With US equities at an all-time high on September 20th, the nearly 10% correction that followed resulted in a flat year-to-date performance.
Global equities fell largely in-line, however most major indices outside of the US were already down year-to-date, fueled by moderating ex-US growth, associated concerns of China's deleveraging, the stronger US dollar and rising worries about trade conflicts and their impact on exports and company earnings.
What was the catalyst for the sell off?
The latest sell-off was triggered by a sharp rise in US yields (about 40 bps over 6 weeks) which was driven largely by more hawkish guidance from the US Federal Reserve. More recently, concerns about 'peak earnings' and end-of-cycle concerns have added to the selling pressure.
Third quarter earnings and guidance have been reasonably solid but a lower number of releases beating revenue estimates relative to recent quarters and increasing noise around growing margin pressures (associated with higher wages and raw materials) have led to a re-assessment of the multiple investors are willing to pay for future earnings.
Since the market's peak, the next 12-month P/E multiple on the S&P 500 has fallen from 17.5 to 15.5, which is near average since 1990. We believe this is a fairly sharp re-pricing, especially considering a generally supportive earnings season.
The outlook for global equities
Looking ahead, we expect near-term volatility to continue as the market digests recent price action and associated risks around Fed policy, earnings expectations and geopolitical events including US-China trade negotiations and the US midterm elections.
However, we believe we are much closer to the end of this drawdown than the beginning.
While 10% corrections in the S&P 500 are quite common historically, it is rare to have a bear market (greater than 20% drawdown) outside of recessions. Since 1970, there has only been one S&P 500 bear market outside of a recession, which was Black Monday, October 19th 1987.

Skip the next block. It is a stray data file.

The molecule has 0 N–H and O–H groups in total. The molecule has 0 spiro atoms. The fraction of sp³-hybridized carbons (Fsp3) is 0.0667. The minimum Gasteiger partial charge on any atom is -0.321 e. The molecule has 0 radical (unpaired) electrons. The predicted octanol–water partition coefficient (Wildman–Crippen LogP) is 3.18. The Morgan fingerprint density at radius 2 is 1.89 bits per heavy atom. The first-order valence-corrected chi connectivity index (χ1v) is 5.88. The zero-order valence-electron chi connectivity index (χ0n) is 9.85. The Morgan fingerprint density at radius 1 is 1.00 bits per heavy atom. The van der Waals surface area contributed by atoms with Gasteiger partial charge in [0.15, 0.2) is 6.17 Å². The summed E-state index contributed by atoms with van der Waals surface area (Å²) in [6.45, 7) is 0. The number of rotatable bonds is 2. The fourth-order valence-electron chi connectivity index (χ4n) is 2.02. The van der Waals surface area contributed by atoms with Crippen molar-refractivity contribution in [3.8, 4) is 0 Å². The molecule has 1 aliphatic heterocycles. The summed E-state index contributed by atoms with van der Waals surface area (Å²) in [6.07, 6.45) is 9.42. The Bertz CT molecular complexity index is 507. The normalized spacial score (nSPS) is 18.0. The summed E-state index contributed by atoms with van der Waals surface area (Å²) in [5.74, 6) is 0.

However, as the situation currently stands, most leading economic indicators in the US remain robust, and our proprietary recession probability model signals about a 1 in 4 chance of a recession over the next 12 months—not negligible, but not our base case.
There is in fact, little reason to believe the path to normalization in the US has been thrown of course. Rates will continue to rise at a gradual rate and robust growth should continue to feed through to a strong earnings environment, also witnessed in Q2.
Further, China's authorities have announced a series of monetary, fiscal and regulatory easing measures which should keep growth on track and have stabilizing effects for trade-sensitive economies from emerging markets to Europe. As the evidence of these stimulus measures begin to take hold in the data over the coming months, we'd expect markets to stabilize and present opportunities to increase allocations to select equity markets to benefit from a recovery.
In summary, while we believe another 5% decline in the S&P 500 is possible, we do not at this point expect a 20% bear market or worse. In our view, this is a re-pricing given greater appreciation of policy tightening and global risks, as opposed to a sign of an imminent end of the economic cycle.
How are we positioning multi-asset portfolios?
We have, over recent weeks, been migrating to a more defensive positioning in our core multi asset portfolios. This move, in anticipation of elevated risk levels, leaves us well placed to selectively deploy risk capital to take advantage of attractive investment opportunities.
Most notably, we are looking to add equity exposures at attractive entry points. Depending on how the market landscape develops, we are positive towards US equities given earnings support, emerging markets amid attractive valuations but remain mindful of trade tensions and Japanese equities which are supported by domestic reforms and monetary policy.
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